It is extremely hard for an outsider to obtain such an oath, for the Archontopouloi do not give them lightly. Once a warrior has given his word, though, nothing short of death will stop him from keeping it.
They closely match with many predispositions associated with Dorn's lineage: they have been manning their wall for a century, fortified the mighty Theodosian Wall following the doctrines of their Primarch. and they are distinguished void commanders.
There is no denying that they have more violent tendencies than most of their brothers, but this just brings them closer to the Black Templars or the head-taking Executioners.
Their perfectly functioning Betcher's Gland and Sus-an Membrane, commonly degraded among the sons of Dorn, are little proof to the contrary. It is known that Archmagos Cawl employed Geneseed from the uncorrupted Primarch DNA contained in the Sangprimus Portum. Every Primaris Astartes, then, has all of his organs in perfect health, regardless of lineage.
And yet, stemming from the Kerberos heraldry, speculation has run rampant in certain imperial circles. The Wardens were thus compared with XIIth Legion's psychological profile recorded by Remembrancer A.K. This included a competitive, hot blooded demeanor, with aggressive tendencies and maniacal joy experienced in the thick of battle.
Other aspects overlap with typically “dornian” qualities -such as a fierce tenacity, a nihilistic perspective and even a self-disregard bordering on suicidal tendencies. Still, there is little reason to explain all of this using Geneseed, rather than the homeworld's cultural outlook this account has tried to provide. After all, the Archontopouloi do have other and better traits, like artistry and a strong sense of humor despite all, that have nothing to do with their genes and define them more than any teleological aggressiveness.
If a single concession to these arguments had to be made, it would be about the exceptional rapidity of the Chapter's induction process. It is known that the dreaded XIIth tinkered with its own gene-stock during the Horus Heresy, using forbidden technologies to hasten the process of Astartes creation. The Legion became capable of quickly producing unrefined demi-gods for its endless warfare; a meatgrinder not dissimilar to the one experienced by the Archontopouloi.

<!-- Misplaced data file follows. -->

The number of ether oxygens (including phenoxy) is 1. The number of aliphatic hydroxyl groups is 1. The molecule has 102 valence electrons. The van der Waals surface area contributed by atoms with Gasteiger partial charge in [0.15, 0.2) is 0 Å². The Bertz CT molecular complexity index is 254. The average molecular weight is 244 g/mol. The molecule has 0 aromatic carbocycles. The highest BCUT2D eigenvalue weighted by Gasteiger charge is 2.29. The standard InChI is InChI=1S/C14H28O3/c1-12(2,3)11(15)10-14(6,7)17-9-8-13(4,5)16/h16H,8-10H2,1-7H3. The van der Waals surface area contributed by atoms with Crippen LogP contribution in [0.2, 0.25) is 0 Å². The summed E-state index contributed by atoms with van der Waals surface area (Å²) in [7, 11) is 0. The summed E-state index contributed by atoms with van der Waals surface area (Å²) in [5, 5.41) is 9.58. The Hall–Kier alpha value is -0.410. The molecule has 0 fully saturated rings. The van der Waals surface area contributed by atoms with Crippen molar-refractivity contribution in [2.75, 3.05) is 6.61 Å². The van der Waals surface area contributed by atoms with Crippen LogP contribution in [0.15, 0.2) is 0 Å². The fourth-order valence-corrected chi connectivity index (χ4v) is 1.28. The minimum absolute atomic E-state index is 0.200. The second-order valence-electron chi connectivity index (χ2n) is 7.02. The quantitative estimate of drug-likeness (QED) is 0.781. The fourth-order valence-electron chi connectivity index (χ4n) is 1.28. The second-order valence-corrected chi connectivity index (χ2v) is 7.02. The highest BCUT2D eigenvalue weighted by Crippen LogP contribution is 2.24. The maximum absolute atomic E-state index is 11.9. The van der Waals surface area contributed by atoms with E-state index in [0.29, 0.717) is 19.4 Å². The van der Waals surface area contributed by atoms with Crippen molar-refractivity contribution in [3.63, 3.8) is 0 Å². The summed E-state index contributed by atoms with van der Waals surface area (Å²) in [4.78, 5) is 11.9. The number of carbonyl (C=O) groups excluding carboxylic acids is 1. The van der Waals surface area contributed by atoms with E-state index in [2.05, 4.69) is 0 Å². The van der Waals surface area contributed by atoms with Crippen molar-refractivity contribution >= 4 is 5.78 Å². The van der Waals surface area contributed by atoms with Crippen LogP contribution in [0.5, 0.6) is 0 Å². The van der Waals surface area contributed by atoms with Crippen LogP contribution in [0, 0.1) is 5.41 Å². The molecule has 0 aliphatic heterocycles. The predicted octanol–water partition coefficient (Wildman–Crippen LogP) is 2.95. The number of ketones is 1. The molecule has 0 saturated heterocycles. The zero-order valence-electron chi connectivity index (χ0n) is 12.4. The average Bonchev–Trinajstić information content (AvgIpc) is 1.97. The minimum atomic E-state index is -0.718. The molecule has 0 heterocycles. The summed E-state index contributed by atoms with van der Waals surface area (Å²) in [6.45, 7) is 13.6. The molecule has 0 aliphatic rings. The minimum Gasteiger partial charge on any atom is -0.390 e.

This project has undoubtedly tainted and perverted the original Emperor-created geneseed, and the prospect of a Chapter derived from such stock would be worrying indeed.
It is not believable, though, that Archmagos Cawl would employ a similar abomination in his blessed work. The exceptional stability and success of Archonopouloi Geneseed is better explained as a Primaris characteristic; a success -rather than a sin- of Lord Cawl, with a fortuned match later found in the population of Aides. This does not excuse the Chapter from all of the accusations sent in their way – if anything, it makes the sin of over-recruitment the most likely to be committed.
Astartes develop two Progenoids at a time, and they are normally harvested only post-mortem. The process of implantation in an aspirant, then, takes no less than 15 different phases to be conducted, if hastened, in a minimum time span of three years, yielding most likely suboptimal results. Considering the institutional limit of 1000 Astartes imposed by the Codex, and the uninterrupted attrition suffered for a century by the Chapter, it becomes apparent that the numbers don't match.
One must remember, though, that the ferocious Warp storms of Imperium Nihilus prevent the Chapter from sending its regular gene-thite to Mars. This extra 5% of genetic stock is then likely kept in activity, and such increased availability should be considered. It is also possible that, foreseeing the problems posed by the Chapter's situation, an unusually high amount of the original Mars-cultivated Geneseed had been stored in Thàlassa's vault
Even if it wanted, the Chapter could not reply to these accusations. The maddening tides of Imperium Nihilus, at the rotting edge of humanity's Empire, shroud them in eternal silence.
Should the truth ever be discovered, it may very well be on a barren planet, scoured of all life; the forgotten theatre of a war long-lost.
The Chapter knows this and embraces its struggle, always smirking in the face of the Rift.
The Emperor shall know their names.
Edited by The_Bloody, 24 July 2020 - 07:22 PM.